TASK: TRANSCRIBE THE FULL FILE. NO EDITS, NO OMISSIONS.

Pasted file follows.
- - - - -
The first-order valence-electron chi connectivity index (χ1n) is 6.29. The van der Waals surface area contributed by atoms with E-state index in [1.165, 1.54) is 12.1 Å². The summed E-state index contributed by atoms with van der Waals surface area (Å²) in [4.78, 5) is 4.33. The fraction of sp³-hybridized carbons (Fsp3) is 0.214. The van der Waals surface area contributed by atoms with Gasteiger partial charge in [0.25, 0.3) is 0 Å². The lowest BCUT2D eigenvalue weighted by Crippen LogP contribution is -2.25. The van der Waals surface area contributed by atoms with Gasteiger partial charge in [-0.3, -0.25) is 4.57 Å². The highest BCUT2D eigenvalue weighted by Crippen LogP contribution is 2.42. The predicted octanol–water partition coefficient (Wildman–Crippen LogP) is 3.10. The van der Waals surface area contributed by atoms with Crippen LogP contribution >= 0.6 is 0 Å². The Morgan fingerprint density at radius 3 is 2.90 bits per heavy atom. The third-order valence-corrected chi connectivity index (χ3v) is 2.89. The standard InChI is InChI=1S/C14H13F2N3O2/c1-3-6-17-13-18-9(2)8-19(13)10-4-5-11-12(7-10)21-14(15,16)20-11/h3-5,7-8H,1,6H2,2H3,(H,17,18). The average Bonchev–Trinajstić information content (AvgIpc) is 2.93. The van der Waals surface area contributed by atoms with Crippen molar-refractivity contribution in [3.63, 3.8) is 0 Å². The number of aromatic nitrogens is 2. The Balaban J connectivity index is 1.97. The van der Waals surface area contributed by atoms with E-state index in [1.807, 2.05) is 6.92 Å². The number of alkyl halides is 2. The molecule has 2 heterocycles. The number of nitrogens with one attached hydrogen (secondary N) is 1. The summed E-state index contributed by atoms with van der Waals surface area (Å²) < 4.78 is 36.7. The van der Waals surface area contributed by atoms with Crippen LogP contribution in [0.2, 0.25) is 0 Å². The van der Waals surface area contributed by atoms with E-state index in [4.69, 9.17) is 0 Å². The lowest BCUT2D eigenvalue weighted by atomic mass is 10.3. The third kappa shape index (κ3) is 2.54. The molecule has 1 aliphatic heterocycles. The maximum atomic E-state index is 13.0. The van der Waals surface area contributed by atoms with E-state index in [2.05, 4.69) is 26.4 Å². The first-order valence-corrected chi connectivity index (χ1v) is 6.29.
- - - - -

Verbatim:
The first-order valence-electron chi connectivity index (χ1n) is 6.29. The van der Waals surface area contributed by atoms with E-state index in [1.165, 1.54) is 12.1 Å². The summed E-state index contributed by atoms with van der Waals surface area (Å²) in [4.78, 5) is 4.33. The fraction of sp³-hybridized carbons (Fsp3) is 0.214. The van der Waals surface area contributed by atoms with Gasteiger partial charge in [0.25, 0.3) is 0 Å². The lowest BCUT2D eigenvalue weighted by Crippen LogP contribution is -2.25. The van der Waals surface area contributed by atoms with Gasteiger partial charge in [-0.3, -0.25) is 4.57 Å². The highest BCUT2D eigenvalue weighted by Crippen LogP contribution is 2.42. The predicted octanol–water partition coefficient (Wildman–Crippen LogP) is 3.10. The van der Waals surface area contributed by atoms with Crippen LogP contribution >= 0.6 is 0 Å². The Morgan fingerprint density at radius 3 is 2.90 bits per heavy atom. The third-order valence-corrected chi connectivity index (χ3v) is 2.89. The standard InChI is InChI=1S/C14H13F2N3O2/c1-3-6-17-13-18-9(2)8-19(13)10-4-5-11-12(7-10)21-14(15,16)20-11/h3-5,7-8H,1,6H2,2H3,(H,17,18). The average Bonchev–Trinajstić information content (AvgIpc) is 2.93. The van der Waals surface area contributed by atoms with Crippen molar-refractivity contribution in [3.63, 3.8) is 0 Å². The number of aromatic nitrogens is 2. The Balaban J connectivity index is 1.97. The van der Waals surface area contributed by atoms with E-state index in [1.807, 2.05) is 6.92 Å². The number of alkyl halides is 2. The molecule has 2 heterocycles. The number of nitrogens with one attached hydrogen (secondary N) is 1. The summed E-state index contributed by atoms with van der Waals surface area (Å²) < 4.78 is 36.7. The van der Waals surface area contributed by atoms with Crippen LogP contribution in [0.2, 0.25) is 0 Å². The van der Waals surface area contributed by atoms with E-state index in [4.69, 9.17) is 0 Å². The lowest BCUT2D eigenvalue weighted by atomic mass is 10.3. The third kappa shape index (κ3) is 2.54. The molecule has 1 aliphatic heterocycles. The maximum atomic E-state index is 13.0. The van der Waals surface area contributed by atoms with E-state index in [2.05, 4.69) is 26.4 Å². The first-order valence-corrected chi connectivity index (χ1v) is 6.29.